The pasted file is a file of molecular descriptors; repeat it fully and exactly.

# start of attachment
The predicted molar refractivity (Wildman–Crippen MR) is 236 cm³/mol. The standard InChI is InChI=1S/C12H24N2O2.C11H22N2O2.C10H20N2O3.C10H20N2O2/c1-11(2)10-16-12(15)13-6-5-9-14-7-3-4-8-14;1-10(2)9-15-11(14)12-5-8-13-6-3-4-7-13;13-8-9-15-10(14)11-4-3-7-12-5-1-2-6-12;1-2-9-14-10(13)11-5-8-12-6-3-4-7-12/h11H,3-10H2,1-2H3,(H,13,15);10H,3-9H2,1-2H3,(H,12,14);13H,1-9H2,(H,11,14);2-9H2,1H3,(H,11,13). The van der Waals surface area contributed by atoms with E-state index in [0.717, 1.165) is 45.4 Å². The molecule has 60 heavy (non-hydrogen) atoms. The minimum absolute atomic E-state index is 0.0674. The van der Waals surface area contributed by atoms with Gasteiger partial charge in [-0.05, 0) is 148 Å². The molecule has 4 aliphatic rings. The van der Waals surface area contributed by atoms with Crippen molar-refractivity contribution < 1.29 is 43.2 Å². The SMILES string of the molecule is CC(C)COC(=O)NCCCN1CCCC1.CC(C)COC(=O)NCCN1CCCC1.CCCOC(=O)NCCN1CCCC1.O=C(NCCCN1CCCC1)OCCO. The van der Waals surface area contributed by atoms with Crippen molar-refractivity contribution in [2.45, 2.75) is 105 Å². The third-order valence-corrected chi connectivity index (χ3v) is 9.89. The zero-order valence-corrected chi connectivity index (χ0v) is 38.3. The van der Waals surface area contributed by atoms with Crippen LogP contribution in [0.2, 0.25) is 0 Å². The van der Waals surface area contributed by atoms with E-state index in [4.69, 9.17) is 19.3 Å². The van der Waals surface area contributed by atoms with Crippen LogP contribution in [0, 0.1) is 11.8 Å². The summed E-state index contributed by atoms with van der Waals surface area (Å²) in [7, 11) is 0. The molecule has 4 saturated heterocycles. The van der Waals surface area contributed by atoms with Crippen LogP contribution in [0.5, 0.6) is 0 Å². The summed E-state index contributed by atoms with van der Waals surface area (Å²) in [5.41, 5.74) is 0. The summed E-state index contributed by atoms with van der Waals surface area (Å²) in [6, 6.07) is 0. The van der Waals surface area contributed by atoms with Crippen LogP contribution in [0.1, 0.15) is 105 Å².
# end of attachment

The predicted molar refractivity (Wildman–Crippen MR) is 236 cm³/mol. The standard InChI is InChI=1S/C12H24N2O2.C11H22N2O2.C10H20N2O3.C10H20N2O2/c1-11(2)10-16-12(15)13-6-5-9-14-7-3-4-8-14;1-10(2)9-15-11(14)12-5-8-13-6-3-4-7-13;13-8-9-15-10(14)11-4-3-7-12-5-1-2-6-12;1-2-9-14-10(13)11-5-8-12-6-3-4-7-12/h11H,3-10H2,1-2H3,(H,13,15);10H,3-9H2,1-2H3,(H,12,14);13H,1-9H2,(H,11,14);2-9H2,1H3,(H,11,13). The van der Waals surface area contributed by atoms with E-state index in [0.717, 1.165) is 45.4 Å². The molecule has 60 heavy (non-hydrogen) atoms. The minimum absolute atomic E-state index is 0.0674. The van der Waals surface area contributed by atoms with Gasteiger partial charge in [-0.05, 0) is 148 Å². The molecule has 4 aliphatic rings. The van der Waals surface area contributed by atoms with Crippen molar-refractivity contribution < 1.29 is 43.2 Å². The SMILES string of the molecule is CC(C)COC(=O)NCCCN1CCCC1.CC(C)COC(=O)NCCN1CCCC1.CCCOC(=O)NCCN1CCCC1.O=C(NCCCN1CCCC1)OCCO. The van der Waals surface area contributed by atoms with Crippen molar-refractivity contribution in [2.45, 2.75) is 105 Å². The third-order valence-corrected chi connectivity index (χ3v) is 9.89. The zero-order valence-corrected chi connectivity index (χ0v) is 38.3. The van der Waals surface area contributed by atoms with Crippen LogP contribution in [0.2, 0.25) is 0 Å². The van der Waals surface area contributed by atoms with E-state index in [4.69, 9.17) is 19.3 Å². The van der Waals surface area contributed by atoms with Crippen LogP contribution in [0, 0.1) is 11.8 Å². The summed E-state index contributed by atoms with van der Waals surface area (Å²) in [7, 11) is 0. The molecule has 4 saturated heterocycles. The van der Waals surface area contributed by atoms with Crippen LogP contribution in [0.5, 0.6) is 0 Å². The summed E-state index contributed by atoms with van der Waals surface area (Å²) in [5.41, 5.74) is 0. The summed E-state index contributed by atoms with van der Waals surface area (Å²) in [6, 6.07) is 0. The van der Waals surface area contributed by atoms with Crippen LogP contribution in [0.1, 0.15) is 105 Å².